Update on State Budget Negotiations
Legislative Column by Assemblyman Fred W. Thiele, Jr. (R,I,C.WF-Sag Harbor)
March 27, 2009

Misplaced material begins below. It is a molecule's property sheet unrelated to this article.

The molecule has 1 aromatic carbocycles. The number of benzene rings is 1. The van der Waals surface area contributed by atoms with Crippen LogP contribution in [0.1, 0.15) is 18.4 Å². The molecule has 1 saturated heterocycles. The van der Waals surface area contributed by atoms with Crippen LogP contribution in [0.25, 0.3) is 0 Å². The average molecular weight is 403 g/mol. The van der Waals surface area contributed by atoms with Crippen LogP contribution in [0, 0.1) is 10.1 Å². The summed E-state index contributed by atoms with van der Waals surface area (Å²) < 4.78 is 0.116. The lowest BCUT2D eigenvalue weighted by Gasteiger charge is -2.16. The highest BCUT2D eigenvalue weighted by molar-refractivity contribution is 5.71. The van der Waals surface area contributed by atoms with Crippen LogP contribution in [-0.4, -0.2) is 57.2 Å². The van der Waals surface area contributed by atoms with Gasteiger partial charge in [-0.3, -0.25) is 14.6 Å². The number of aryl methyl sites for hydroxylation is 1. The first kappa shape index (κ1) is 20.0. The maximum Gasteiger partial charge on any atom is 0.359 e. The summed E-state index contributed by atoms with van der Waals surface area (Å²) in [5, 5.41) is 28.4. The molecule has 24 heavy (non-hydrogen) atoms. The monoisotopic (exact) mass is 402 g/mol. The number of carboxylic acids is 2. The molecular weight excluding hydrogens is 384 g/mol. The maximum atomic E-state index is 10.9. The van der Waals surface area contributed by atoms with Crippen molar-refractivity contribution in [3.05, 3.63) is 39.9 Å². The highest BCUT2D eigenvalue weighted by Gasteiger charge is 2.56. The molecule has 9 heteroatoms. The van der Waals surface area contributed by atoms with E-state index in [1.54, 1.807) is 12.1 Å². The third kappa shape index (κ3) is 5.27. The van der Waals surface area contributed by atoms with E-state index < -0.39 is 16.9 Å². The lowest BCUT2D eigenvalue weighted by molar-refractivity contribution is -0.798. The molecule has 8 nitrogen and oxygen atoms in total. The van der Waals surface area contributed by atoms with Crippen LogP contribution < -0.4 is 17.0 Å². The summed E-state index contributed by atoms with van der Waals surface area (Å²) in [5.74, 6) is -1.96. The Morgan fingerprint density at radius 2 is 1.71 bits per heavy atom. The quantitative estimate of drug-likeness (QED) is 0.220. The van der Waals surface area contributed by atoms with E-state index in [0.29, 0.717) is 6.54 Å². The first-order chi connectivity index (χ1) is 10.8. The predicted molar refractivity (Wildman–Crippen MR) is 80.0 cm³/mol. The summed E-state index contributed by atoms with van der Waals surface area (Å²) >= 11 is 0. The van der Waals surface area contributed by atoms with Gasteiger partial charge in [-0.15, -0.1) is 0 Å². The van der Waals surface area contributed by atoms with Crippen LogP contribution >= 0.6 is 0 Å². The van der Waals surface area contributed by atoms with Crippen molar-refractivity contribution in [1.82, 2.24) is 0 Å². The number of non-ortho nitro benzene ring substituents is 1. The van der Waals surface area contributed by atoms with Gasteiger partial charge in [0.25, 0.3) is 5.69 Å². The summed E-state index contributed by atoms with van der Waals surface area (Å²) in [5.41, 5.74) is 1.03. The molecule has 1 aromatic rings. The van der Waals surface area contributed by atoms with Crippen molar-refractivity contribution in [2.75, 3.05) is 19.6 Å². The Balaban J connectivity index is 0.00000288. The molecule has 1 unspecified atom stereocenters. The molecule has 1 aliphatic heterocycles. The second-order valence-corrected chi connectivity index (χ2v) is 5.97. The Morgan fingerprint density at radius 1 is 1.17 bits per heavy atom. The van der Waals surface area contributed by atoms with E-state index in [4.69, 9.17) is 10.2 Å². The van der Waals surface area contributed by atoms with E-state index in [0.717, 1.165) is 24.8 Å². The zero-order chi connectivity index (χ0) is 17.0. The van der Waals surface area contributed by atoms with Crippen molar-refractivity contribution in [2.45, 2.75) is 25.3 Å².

This week, I joined my Minority colleagues in both the state Senate and Assembly in calling for an end to secret budget negotiations. The governor apparently has decided to renege on his promise to lead a budget process that would be inclusive, transparent and receptive to all differing ideas. Currently, Governor Paterson, Senate Majority Leader Smith and Assembly Speaker Silver are the only leaders allowed in on budget negotiations. The fact that all three of these leaders are New York City majority members has me concerned that Upstate is going to be left behind. I am especially concerned about how budget negotiations are going to affect upstate schools. Governor Paterson, in fact, is already talking about shifting state aid away from our schools and moving these funds to New York City schools. This will have a devastating effect on our schools and the level of education they are able to provide to our students. In the past few years, we have been able to deliver record school aid and I am concerned that would be compromised. Another major issue that needs to be tackled is the governorís proposed cuts to healthcare funding. Currently, Governor Paterson is proposing to cut $700 million in funding to hospitals throughout New York State, which includes a $1.2 million cut in state funding to our own Southampton hospital. These cuts are going to drastically affect the quality of employees as well as patient care that our hospitals are able to provide. Our hospitals are going to be forced to layoff employees and the funds needed to purchase better supplies and equipment is going to be eliminated. Preventing these cuts is one of my top priorities during the budget process and I am going to fight hard as well as work with my colleagues on both sides of the aisle to ensure that these cuts are not adopted in the final budget. It is impossible to produce a budget that is fair to every area of New York when the three men who are negotiating it are from New York City. To completely close out any other viewpoint and refuse to allow members of the minority conferences in both houses to have a say leaves Upstate New York and Long Island at a distinct disadvantage when it comes to the distribution of state resources. I am calling on the governor, senate majority leader and assembly speaker to reinstitute budget conference committees and allow for every area of New York to be represented in the budget process.